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Harvesting and Storing Onions

onions shallots garlic leeks guide

Harvesting and Storing

Well grown onions, as they develop, rise out of the soil so that the bulbs, perched on the soil, ripen naturally as growth declines. When growth is nearly complete, bend over the tops by their necks to hasten ripening. When growth has finally died down, pull the onions and lay them on their sides in the mid-rows for a few days.

Gather up the crop and complete the drying on a hard gravel or concrete path exposed to full sun, turning them over every day.

Onions for storage must be thoroughly harvested, and, if the weather is very damp, complete the drying in a shed or greenhouse.

The practice of bending the neck on onions has been shown to cause damage to the neck and actually result in more onions rotting in storage. The better, modern alternative is to just lift the onions an inch or so by inserting a fork under and levering, a week or so before harvesting.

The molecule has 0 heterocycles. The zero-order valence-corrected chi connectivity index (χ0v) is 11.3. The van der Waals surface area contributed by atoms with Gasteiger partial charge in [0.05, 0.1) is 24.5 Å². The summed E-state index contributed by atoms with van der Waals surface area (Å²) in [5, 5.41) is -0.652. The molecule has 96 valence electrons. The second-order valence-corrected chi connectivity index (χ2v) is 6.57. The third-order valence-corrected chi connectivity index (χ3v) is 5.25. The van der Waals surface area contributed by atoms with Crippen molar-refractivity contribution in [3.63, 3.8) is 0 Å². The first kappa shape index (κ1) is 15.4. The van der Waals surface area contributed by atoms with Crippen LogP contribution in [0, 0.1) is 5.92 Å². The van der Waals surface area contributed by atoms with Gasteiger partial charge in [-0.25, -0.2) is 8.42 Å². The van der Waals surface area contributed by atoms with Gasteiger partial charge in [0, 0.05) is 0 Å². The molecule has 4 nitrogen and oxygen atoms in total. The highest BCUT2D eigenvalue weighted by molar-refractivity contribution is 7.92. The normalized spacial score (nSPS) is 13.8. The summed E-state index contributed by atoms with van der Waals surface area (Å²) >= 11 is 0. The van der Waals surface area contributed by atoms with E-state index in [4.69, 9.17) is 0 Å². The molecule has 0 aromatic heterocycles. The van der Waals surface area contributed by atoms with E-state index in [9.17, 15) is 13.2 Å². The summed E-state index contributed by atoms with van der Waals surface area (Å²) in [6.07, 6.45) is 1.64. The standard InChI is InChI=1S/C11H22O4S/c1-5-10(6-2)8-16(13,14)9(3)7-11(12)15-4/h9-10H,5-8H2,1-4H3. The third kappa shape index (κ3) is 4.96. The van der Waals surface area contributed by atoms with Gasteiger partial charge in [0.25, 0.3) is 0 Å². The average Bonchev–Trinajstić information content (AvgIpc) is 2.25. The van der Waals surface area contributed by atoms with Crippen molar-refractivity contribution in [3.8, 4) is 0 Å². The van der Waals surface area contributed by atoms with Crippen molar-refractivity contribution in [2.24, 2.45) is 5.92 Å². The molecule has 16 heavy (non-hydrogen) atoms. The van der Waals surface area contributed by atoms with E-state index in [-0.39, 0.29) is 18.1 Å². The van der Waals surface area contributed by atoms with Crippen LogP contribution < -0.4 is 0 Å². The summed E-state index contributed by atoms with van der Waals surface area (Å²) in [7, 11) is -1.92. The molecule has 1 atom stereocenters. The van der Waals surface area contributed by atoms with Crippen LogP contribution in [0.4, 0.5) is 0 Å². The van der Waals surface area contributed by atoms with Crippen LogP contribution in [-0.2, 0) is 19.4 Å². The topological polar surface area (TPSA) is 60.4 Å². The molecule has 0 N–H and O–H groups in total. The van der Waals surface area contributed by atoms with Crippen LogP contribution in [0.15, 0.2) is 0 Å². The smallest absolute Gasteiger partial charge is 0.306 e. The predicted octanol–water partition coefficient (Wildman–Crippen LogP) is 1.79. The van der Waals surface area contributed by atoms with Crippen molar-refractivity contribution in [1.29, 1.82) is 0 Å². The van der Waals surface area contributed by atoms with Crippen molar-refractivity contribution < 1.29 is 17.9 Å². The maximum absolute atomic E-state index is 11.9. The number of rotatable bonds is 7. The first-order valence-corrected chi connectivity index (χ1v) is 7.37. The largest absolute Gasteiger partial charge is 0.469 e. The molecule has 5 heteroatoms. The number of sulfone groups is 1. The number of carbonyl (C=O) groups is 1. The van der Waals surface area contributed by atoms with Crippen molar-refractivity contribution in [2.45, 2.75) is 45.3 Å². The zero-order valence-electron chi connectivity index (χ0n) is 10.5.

This breaks most of the roots and the onions will finish maturing and begin drying.

Rather than laying the onions on the ground or concrete, a basic frame constructed from scrap timber with chicken wire stretched over is perfect for drying onions. It allows for good airflow and prevents moulds developing.

In rainy weather sheltering the onions is a must but be cautious with greenhouses, especially if you are not around all the time. A few hours of strong sun can cause the temperature to soar, cooking your onions!

Store the onions in a cool, dry and airy shed. Remove the shrivelled growths and roots before storing but do not remove the loose skins of the bulbs as these form a natural protection. Store in shallow trays or boxes or hang up in nets. They can also be made into ropes and hung up.

Non-keeping Kinds

These are varieties such as the White Lisbon and White Tripoli, which are crisp and very mild but not good keepers. These are useful for pulling green in early spring and to supply bulb onions for kitchen use during the summer. The seed should be sown in early autumn to give plants to stand the winter. Those not used can be transplanted or left to mature where they stand.

Onions for pickling are usually those of the Silverskin type, such as Paris Silverskin, Barletta and The Queen, although the small bulbs of the White Spanish varieties may also be used.

The seed of the Silverskin type may be sown in rows or broadcast. They mature very quickly; if sown in March they are ready by June. All these onions are best grown on land manured for a previous crop.